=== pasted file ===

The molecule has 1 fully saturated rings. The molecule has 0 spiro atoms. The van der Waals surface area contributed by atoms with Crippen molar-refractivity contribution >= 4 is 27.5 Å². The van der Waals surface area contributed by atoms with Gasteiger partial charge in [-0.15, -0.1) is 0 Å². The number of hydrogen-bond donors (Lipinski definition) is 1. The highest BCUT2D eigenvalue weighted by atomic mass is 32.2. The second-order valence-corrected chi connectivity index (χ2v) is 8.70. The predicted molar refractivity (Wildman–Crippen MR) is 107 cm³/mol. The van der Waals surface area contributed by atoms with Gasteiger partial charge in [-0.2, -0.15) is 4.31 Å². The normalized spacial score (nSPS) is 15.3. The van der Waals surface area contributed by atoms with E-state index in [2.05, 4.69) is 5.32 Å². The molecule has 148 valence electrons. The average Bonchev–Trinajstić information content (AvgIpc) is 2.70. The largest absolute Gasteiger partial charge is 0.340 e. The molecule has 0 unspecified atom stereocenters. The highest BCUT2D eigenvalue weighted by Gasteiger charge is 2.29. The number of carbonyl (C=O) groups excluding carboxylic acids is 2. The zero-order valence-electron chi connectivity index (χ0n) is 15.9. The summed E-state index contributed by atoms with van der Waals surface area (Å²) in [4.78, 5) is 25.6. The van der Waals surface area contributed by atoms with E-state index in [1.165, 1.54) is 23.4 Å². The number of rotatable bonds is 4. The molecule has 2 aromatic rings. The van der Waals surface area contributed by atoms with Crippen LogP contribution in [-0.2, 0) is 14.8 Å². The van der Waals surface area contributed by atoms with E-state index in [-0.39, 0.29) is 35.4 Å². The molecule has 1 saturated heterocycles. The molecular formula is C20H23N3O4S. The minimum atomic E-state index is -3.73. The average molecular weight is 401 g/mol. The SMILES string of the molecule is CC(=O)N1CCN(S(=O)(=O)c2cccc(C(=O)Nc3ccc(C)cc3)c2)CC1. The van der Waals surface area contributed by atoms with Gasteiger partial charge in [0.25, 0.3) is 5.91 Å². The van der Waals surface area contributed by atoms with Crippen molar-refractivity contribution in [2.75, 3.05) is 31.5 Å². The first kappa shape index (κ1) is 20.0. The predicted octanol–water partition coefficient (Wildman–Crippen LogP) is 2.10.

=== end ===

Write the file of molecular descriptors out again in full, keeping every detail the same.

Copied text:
The molecule has 1 fully saturated rings. The molecule has 0 spiro atoms. The van der Waals surface area contributed by atoms with Crippen molar-refractivity contribution >= 4 is 27.5 Å². The van der Waals surface area contributed by atoms with Gasteiger partial charge in [-0.15, -0.1) is 0 Å². The number of hydrogen-bond donors (Lipinski definition) is 1. The highest BCUT2D eigenvalue weighted by atomic mass is 32.2. The second-order valence-corrected chi connectivity index (χ2v) is 8.70. The predicted molar refractivity (Wildman–Crippen MR) is 107 cm³/mol. The van der Waals surface area contributed by atoms with Gasteiger partial charge in [-0.2, -0.15) is 4.31 Å². The normalized spacial score (nSPS) is 15.3. The van der Waals surface area contributed by atoms with E-state index in [2.05, 4.69) is 5.32 Å². The molecule has 148 valence electrons. The average Bonchev–Trinajstić information content (AvgIpc) is 2.70. The largest absolute Gasteiger partial charge is 0.340 e. The molecule has 0 unspecified atom stereocenters. The highest BCUT2D eigenvalue weighted by Gasteiger charge is 2.29. The number of carbonyl (C=O) groups excluding carboxylic acids is 2. The zero-order valence-electron chi connectivity index (χ0n) is 15.9. The summed E-state index contributed by atoms with van der Waals surface area (Å²) in [4.78, 5) is 25.6. The van der Waals surface area contributed by atoms with E-state index in [1.165, 1.54) is 23.4 Å². The number of rotatable bonds is 4. The molecule has 2 aromatic rings. The van der Waals surface area contributed by atoms with Crippen LogP contribution in [-0.2, 0) is 14.8 Å². The van der Waals surface area contributed by atoms with E-state index in [-0.39, 0.29) is 35.4 Å². The molecule has 1 saturated heterocycles. The molecular formula is C20H23N3O4S. The minimum atomic E-state index is -3.73. The average molecular weight is 401 g/mol. The SMILES string of the molecule is CC(=O)N1CCN(S(=O)(=O)c2cccc(C(=O)Nc3ccc(C)cc3)c2)CC1. The van der Waals surface area contributed by atoms with Gasteiger partial charge in [0.25, 0.3) is 5.91 Å². The van der Waals surface area contributed by atoms with Crippen molar-refractivity contribution in [2.75, 3.05) is 31.5 Å². The first kappa shape index (κ1) is 20.0. The predicted octanol–water partition coefficient (Wildman–Crippen LogP) is 2.10.